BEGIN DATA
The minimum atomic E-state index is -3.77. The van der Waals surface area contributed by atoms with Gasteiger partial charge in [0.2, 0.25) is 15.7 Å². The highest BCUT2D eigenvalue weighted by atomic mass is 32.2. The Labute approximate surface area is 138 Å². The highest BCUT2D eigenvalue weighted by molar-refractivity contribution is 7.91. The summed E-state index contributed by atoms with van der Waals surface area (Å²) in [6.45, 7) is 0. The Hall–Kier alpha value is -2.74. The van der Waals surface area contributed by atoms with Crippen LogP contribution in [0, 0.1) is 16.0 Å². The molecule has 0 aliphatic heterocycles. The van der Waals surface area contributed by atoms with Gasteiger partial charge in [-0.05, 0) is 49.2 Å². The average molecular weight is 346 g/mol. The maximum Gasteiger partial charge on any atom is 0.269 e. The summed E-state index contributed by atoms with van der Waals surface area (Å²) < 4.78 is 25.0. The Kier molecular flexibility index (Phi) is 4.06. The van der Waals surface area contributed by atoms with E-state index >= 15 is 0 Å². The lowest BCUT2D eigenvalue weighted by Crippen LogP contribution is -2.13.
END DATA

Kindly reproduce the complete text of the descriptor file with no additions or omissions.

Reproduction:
The minimum atomic E-state index is -3.77. The van der Waals surface area contributed by atoms with Gasteiger partial charge in [0.2, 0.25) is 15.7 Å². The highest BCUT2D eigenvalue weighted by atomic mass is 32.2. The Labute approximate surface area is 138 Å². The highest BCUT2D eigenvalue weighted by molar-refractivity contribution is 7.91. The summed E-state index contributed by atoms with van der Waals surface area (Å²) in [6.45, 7) is 0. The Hall–Kier alpha value is -2.74. The van der Waals surface area contributed by atoms with Crippen LogP contribution in [0, 0.1) is 16.0 Å². The molecule has 0 aliphatic heterocycles. The van der Waals surface area contributed by atoms with Gasteiger partial charge in [-0.05, 0) is 49.2 Å². The average molecular weight is 346 g/mol. The maximum Gasteiger partial charge on any atom is 0.269 e. The summed E-state index contributed by atoms with van der Waals surface area (Å²) < 4.78 is 25.0. The Kier molecular flexibility index (Phi) is 4.06. The van der Waals surface area contributed by atoms with E-state index >= 15 is 0 Å². The lowest BCUT2D eigenvalue weighted by Crippen LogP contribution is -2.13.